Business Planning – It’s Not Just for December
Every year, December comes around and you start thinking, “What do I want to achieve next year?” You get all pumped up and excited for a fresh start on January 1st. But do you actually write these goals down? Chances are, if you are like many, you have not and now it’s April 2013. Well good news, it is never too late (or early) in the year to put your plans into writing. So now that your annual tax related work is done (in the US anyway), you have a chance to ensure success in 2013 by actually ‘planning’ for success.
Every year, December comes around and you start thinking, “What do I want to achieve next year?” You get all pumped up and excited for a fresh start on Jan. 1. But do you actually write these goals down? Chances are, if you are like many, you have not, and now it’s April 2013. Well good news—it is never too late (or early) in the year to put your plans into writing. So now that your annual tax-related work is done (in the United States, anyway), you have a chance to ensure success in 2013 by actually “planning” for success.
We know it’s in our nature to make excuses: I’m buried trying managing the day-to-day work. I don’t have time to dedicate to a huge project like this. My company is too small to need a written plan. The Walking Dead AND Game of Thrones is on this weekend … The list goes on. But let’s face it, you know that if you’re truly dedicated to making more money in your business (and your personal life, too), you can’t afford NOT to set clear, measurable goals, formulate a plan and then execute on it. If I haven’t convinced you yet, let me give you three reasons why you should.
Business plans hold you accountable. You got out of corporate IT to have the freedom and flexibility of being a business owner. Now that you’re the boss, who’s there to hold you accountable? Write down your goals and put them up in a place where you’ll see them on a daily basis.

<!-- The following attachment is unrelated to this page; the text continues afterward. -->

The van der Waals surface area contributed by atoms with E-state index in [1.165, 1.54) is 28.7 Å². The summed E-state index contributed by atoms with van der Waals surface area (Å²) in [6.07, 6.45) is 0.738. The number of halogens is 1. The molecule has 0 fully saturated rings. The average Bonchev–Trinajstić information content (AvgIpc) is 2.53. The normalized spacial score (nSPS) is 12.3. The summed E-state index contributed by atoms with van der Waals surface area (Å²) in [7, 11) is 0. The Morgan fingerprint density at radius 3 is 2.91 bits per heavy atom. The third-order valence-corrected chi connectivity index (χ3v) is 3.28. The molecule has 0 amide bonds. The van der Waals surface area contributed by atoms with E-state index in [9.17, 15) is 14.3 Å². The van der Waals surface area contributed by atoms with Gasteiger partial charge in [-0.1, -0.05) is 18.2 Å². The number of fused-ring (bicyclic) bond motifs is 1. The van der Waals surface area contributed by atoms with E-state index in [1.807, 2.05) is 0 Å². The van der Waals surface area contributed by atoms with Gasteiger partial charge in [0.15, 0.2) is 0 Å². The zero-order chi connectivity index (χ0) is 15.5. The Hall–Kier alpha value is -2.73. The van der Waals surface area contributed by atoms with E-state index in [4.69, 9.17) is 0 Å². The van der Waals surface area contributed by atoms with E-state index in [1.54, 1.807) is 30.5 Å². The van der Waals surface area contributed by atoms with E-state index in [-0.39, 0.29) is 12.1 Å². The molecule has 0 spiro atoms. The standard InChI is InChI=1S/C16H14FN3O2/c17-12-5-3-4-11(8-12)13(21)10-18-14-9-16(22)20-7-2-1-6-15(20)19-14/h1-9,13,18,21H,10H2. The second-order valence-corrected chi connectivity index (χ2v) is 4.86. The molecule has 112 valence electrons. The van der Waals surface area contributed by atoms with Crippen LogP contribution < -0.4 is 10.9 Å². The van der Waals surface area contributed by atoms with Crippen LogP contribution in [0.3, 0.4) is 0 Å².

Business plans provide a roadmap. Reaching your goal requires consistent, day-in and day-out dedication. If you’ve read Jim Collins’ book, “Great by Choice,” you’ll know that executing a 20-mile march every day is key to being a top performer. Ask yourself: What can I do on a quarterly basis to reach my target? Then work your way back, assigning activities on a monthly, weekly and finally a daily basis that will put you on track to reach your goal.
Business plans help you measure. You can’t correct something that you cannot measure. If you don’t have an end-goal to work toward, how can you measure your progress? Designate reminders to check in with yourself to see what progress has been made and adjust accordingly. (For those who don’t want to do it alone, we recommend getting a business coach or peer group like HTG to keep you on track.)
So take the approach that no matter the month, a plan helps guide you—it can start at anytime. If you do the “march” toward your objectives, funny thing—you will begin to get things done. If you would like more information and get a jump start on your business plan, we put together additional ideas in our recent eBook, “Business Plan Blueprint: Turn your dreams into actionable business goals.” It’ll take a whole lot of the guesswork out of this for you. It shows you what tools you can use to formulate your plan, and where to measure for success. There’s even a business planning worksheet at the end with a framework to help document it. You can download the eBook here.
There’s no “ideal” time to write a business plan, but if you continue to put it off, know that you’ll continue to push off reaching your goals.
What do you find to be the most intimidating part of putting together a business plan?
Check back next month when we compare and contrast business plan development with, “Game of Thrones,” and “The Walking Dead”!
Julianne Pagliaro is marketing manager at ConnectWise. Monthly guest blogs such as this one are part of The VAR Guy’s annual platinum sponsorship.